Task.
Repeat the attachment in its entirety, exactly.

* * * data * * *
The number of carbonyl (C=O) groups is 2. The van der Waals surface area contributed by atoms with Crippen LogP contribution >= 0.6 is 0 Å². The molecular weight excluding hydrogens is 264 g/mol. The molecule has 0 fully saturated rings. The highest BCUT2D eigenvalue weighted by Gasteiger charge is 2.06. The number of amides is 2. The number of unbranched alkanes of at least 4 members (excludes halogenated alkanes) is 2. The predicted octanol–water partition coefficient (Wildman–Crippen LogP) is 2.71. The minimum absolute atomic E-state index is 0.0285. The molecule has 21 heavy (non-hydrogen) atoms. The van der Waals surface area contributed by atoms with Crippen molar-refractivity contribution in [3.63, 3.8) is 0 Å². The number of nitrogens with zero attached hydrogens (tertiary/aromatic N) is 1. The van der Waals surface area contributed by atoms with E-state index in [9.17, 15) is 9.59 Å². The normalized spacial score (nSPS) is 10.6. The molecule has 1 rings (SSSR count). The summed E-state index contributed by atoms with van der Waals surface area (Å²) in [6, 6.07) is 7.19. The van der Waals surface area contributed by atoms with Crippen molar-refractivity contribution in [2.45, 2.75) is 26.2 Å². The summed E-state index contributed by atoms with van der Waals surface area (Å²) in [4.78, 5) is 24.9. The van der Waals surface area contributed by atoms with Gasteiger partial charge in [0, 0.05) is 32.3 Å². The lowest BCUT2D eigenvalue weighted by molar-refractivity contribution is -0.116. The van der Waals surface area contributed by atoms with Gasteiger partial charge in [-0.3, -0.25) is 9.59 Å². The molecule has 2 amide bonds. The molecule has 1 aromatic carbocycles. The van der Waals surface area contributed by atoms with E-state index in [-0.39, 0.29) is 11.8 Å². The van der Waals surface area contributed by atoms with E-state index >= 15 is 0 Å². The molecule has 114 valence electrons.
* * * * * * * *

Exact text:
The number of carbonyl (C=O) groups is 2. The van der Waals surface area contributed by atoms with Crippen LogP contribution >= 0.6 is 0 Å². The molecular weight excluding hydrogens is 264 g/mol. The molecule has 0 fully saturated rings. The highest BCUT2D eigenvalue weighted by Gasteiger charge is 2.06. The number of amides is 2. The number of unbranched alkanes of at least 4 members (excludes halogenated alkanes) is 2. The predicted octanol–water partition coefficient (Wildman–Crippen LogP) is 2.71. The minimum absolute atomic E-state index is 0.0285. The molecule has 21 heavy (non-hydrogen) atoms. The van der Waals surface area contributed by atoms with Crippen molar-refractivity contribution in [3.63, 3.8) is 0 Å². The number of nitrogens with zero attached hydrogens (tertiary/aromatic N) is 1. The van der Waals surface area contributed by atoms with E-state index in [9.17, 15) is 9.59 Å². The normalized spacial score (nSPS) is 10.6. The molecule has 1 rings (SSSR count). The summed E-state index contributed by atoms with van der Waals surface area (Å²) in [6, 6.07) is 7.19. The van der Waals surface area contributed by atoms with Crippen molar-refractivity contribution in [2.45, 2.75) is 26.2 Å². The summed E-state index contributed by atoms with van der Waals surface area (Å²) in [4.78, 5) is 24.9. The van der Waals surface area contributed by atoms with Gasteiger partial charge in [0, 0.05) is 32.3 Å². The lowest BCUT2D eigenvalue weighted by molar-refractivity contribution is -0.116. The van der Waals surface area contributed by atoms with Gasteiger partial charge in [-0.3, -0.25) is 9.59 Å². The molecule has 2 amide bonds. The molecule has 1 aromatic carbocycles. The van der Waals surface area contributed by atoms with E-state index in [-0.39, 0.29) is 11.8 Å². The van der Waals surface area contributed by atoms with E-state index >= 15 is 0 Å². The molecule has 114 valence electrons.